Drinking Water Supply Assessment
A. Greater Waverly Area
The county public water supply system that serves the Greater Waverly area obtains its source water from the Coastmont and Shasta confined aquifers. This water is treated at two county-owned and operated treatment plants. These plants can produce up to 15 MGD and all supply systems are interconnected to provide redundancy. The current wells are all in operation. The county water and sewer plan outlines a plan to take a few smaller wells offline in the next three years and replace them with three larger production wells that, with existing wells, will produce 18 MGD under full operation. Current water production meets current water demands, and the new wells will ensure the adequate supply of water beyond planning horizon demands. The two aquifers from which the county draws water are estimated to be able to produce up to 25 MGD on short-term high demand. The portions of the county outside of the Waverly area are served by individual wells which tap the upper unconfined aquifers. Based on MDE’s best estimates, the county believes that the water supply provided by these aquifers will be sufficient to meet the demands of the unserved population outside of the Waverly area.
B. Town of Piedmont
The residents of the town of Piedmont receive their drinking water from the Harkins Water Treatment Plant, which is owned and operated by the town. Current well production is permitted for 0.65 MGD. The water source is groundwater from the fractured Piedmont crystalline rock and has been calculated to be at its maximum safe yield at the current draw down. An assessment of water availability indicates that sufficient groundwater supplies are not available to meet projected needs. Due to the inability to expand water production from the groundwater source within the town limits, there is a moratorium on new building permits at this time, and the town is investigating numerous options to expand its water supply. One option is a water appropriation to withdraw two MGD from the Coastmont River. The town and county are investigating a pipeline connection to Waverly area water supplies. The town is also implementing water conservation measures, seeking to detect and correct water distribution losses and investigating mandatory clustering for all new development, requiring dedicated preservation land for groundwater banking.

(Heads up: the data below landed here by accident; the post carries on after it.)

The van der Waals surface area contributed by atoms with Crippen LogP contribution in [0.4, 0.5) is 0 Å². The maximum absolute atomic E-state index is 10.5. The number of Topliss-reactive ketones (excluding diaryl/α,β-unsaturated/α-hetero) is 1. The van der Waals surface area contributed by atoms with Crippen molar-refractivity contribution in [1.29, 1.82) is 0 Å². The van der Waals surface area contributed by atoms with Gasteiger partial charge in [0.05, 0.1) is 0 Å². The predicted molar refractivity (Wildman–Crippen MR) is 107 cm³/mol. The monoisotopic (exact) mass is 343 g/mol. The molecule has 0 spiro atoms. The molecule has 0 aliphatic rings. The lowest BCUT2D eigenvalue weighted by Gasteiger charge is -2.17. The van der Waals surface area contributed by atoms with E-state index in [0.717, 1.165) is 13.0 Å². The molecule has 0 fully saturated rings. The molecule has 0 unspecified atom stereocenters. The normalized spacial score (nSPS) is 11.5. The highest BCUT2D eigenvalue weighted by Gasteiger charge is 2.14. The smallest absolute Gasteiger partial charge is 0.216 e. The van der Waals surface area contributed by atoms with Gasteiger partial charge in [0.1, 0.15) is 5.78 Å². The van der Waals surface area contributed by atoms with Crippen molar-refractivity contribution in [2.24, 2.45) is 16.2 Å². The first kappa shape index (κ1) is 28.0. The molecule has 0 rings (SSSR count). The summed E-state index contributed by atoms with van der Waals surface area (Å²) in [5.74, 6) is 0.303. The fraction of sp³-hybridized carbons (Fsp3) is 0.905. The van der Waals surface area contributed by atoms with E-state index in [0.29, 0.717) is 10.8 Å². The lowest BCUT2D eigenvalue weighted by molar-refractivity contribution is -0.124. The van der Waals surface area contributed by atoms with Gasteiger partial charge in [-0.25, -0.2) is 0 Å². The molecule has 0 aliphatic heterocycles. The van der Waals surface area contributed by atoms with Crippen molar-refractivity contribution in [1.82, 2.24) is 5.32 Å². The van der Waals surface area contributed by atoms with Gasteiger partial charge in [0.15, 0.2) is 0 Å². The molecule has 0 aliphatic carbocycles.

C. Town of Forestville
The town of Forestville owns, operates and maintains its own water supply and distribution system. The water supply comes from deep wells in the Coastmont aquifer. Current water production produces three MGD, and the town’s MGE indicates that the future water demands from expected growth will be met by the ample supply of water within the Coastmont aquifer. However, the town will apply for an additional one MGD water appropriation from the Coastmont aquifer in approximately 2020.
Coastmont County recognizes that the protection of source water recharge areas is of paramount importance when preparing a land use plan. The county identified recharge areas and worked closely with the two towns to help them prepare the best growth plan possible. The town growth plans balance projected growth with open space preservation around major aquifer recharge areas and raise the resulting land use concerns for those areas inside and adjacent to wellhead protection areas.
1. Waverly demands included in the county water demands.
2. All water demands include residential, commercial and industrial uses.